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  1. #1
    Senior Member INTPness's Avatar
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    Default STJ's-Crying/seeing people upset

    I have a grandfather and a very good friend who are ISTJ's. I don't think my friend has ever seen me show any sort of feelings/emotions (and I get the sense if I ever did show much emotion he wouldn't know what to do), but my grandfather has - when I've been in very difficult situations in life or when we've been at the bedside of an ill family member, etc. Whenever I, or another family member has cried in front of him, he seems to look the other way as if to say, "Oh jeez. What do I do now?" In the case of the ill family member in the hospital, I could tell by looking at him that he was very much affected and feeling something, but he remained very composed.

    Also, with a couple of ESTJ family members, they also seem a bit uncomfortable when someone in the family cries or gets upset. Come to think of it, I've seen my ISTJ grandfather cry one time in my life, that I can remember, and the ESTJ male family member twice (both instances involved someone passing away). I only remember my ESTJ sister crying once when I told her that I really cared about her more than she knows. Even in these rare instance, the crying/emotions were very controlled.

    What is the thought process when someone cries or in heavy situations? Is it the "get me outta here - anywhere but here" type of feeling? Or is it more like, "look at this panzy - can't he control himself?" Or something entirely different?

  2. #2
    Senior Member INTPness's Avatar
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    I would add that some INTP's seem to be less likely to show emotion than myself, so I can't really speak for all INTP's when I say this, but from my viewpoint crying is a very natural human emotion. I'm not inclined to cry very often, but it does happen from time to time. And if someone around me cries, I want to understand what is going on inside of them so that I can try to be of some comfort. The last thing I would want to do if someone is crying is to turn a cheek or just walk away. That's why I'm interested to know what the thought process is.

  3. #3
    Iron Maiden fidelia's Avatar
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    I'm going to take a stab at this one to see if I've understood correctly what has been said so far in the other threads. My vote is for the "get me outta here, anywhere but here" option. It appears that this discomfort has more to do with the STJ being unsure of what is expected or how they should handle the situation. Since they don't do much outward emoting it is harder to imagine the thought process that would lead you there or how you may prefer to be comforted. I wonder too if it's about something that affects both the STJ and the other person if it borders on becoming too vulnerable themselves, which is extremely uncomfortable to them.

    Well folks, what's the real answer?

  4. #4
    Senior Member Amira's Avatar
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    What is the thought process when someone cries or in heavy situations? Is it the "get me outta here - anywhere but here" type of feeling? Or is it more like, "look at this panzy - can't he control himself?" Or something entirely different?
    Neither of those, really. I am a girl so I think guy STJs are quite different in how they handle emotion. Personally if it is a kid crying because they just hurt themselves I just make them feel better ASAP in a calm manner and try to comfort them while fixing whatever it is. Adults, I have been grumpy if I thought (read: Knew from past history) that someone was crying just to get sympathy and manipulate everyone. Even in that case I try to be kind, just not coddle them at all and not kowtow because of the fake tears. Otherwise, if someone is crying then I am sympathetic and try to offer a shoulder/pat backs/hand tissues, etc. It's difficult, but I think grief makes everyone feel awkward, so one just has to accept that fact.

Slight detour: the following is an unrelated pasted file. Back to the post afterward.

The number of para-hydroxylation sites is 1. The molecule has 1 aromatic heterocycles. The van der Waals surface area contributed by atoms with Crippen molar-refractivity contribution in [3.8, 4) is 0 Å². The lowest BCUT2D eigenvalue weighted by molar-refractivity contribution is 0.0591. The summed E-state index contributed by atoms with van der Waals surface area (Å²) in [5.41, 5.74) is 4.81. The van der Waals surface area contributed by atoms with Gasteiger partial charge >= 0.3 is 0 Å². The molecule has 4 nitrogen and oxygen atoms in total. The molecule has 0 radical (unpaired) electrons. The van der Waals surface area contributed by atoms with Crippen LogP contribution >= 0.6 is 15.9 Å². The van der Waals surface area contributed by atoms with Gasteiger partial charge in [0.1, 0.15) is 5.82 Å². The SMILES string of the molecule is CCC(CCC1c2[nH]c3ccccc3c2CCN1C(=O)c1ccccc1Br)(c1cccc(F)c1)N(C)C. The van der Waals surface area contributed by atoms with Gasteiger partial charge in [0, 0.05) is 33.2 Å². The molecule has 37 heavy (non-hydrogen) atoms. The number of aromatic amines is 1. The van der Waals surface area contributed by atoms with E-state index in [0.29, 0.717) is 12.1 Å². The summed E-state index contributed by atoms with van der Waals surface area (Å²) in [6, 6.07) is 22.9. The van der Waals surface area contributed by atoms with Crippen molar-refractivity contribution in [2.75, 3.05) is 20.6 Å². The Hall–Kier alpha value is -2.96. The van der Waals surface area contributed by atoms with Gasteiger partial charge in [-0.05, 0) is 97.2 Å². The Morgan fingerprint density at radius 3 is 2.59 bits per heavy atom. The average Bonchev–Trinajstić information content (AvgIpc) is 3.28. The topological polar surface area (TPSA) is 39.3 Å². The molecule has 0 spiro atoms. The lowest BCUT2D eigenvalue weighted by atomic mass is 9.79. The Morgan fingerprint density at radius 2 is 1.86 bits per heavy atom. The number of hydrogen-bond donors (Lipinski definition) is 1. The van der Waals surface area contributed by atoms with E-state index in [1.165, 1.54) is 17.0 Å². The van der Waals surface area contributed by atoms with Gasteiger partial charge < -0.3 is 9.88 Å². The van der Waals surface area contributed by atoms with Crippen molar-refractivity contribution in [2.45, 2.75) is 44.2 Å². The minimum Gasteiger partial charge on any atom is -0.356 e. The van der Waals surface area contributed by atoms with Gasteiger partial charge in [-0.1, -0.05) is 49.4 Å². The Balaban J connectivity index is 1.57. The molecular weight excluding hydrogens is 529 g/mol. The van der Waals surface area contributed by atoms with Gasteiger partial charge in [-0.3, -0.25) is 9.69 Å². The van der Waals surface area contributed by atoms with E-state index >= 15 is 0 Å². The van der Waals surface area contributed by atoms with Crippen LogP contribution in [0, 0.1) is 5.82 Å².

If someone is in a heavy mood of anger or frustration or depressed or even is sublimely happy or another type of "almost palpable" emotion, then yeah I do get kind of like a cat on a hot tin roof. Weddings, for example, make me cry watching people who are so completely in love with each other. It's beautiful and makes me want to cry like a baby from joy, but I'd rather not have other people see me do that... I would feel completely and horribly vulnerable myself if I cried a lot in front of a lot of people and I would hate to burden uninvolved people with the extent of whatever negative emotions I might have. Rather than thinking someone is a pansy for openly showing deep emotion I usually think they are brave to be able to do that. I have to plan that sort of thing in order to get up enough emotional energy. Basically, its often easier for me to deal with other people's intense emotion than it is to expose mine.
    Be kind, for everyone you meet is fighting a hard battle. ~Plato

  5. #5
    Iron Maiden fidelia's Avatar
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    Well explained! Thank you.

    Are there any guy STJs out there who are willing to explain their side of the story?

  6. #6
    Senior Member Amira's Avatar
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    You're welcome And as far as looking the other way type things, if they are there and still involved in the situation then it may be the same thing as me starting to doodle or biting my cheek - just a temporary reminding my brain that I can think of something besides the overpowering emotions I am feeling, thus getting back in control again. My ISTJ older brother seems like his emotions are a lot farther under the surface, but I'm guessing the process is similar just a lot less conscious? C'mon guys, we know you love talking about E.M.O.T.I.O.N.S. so please come tell us!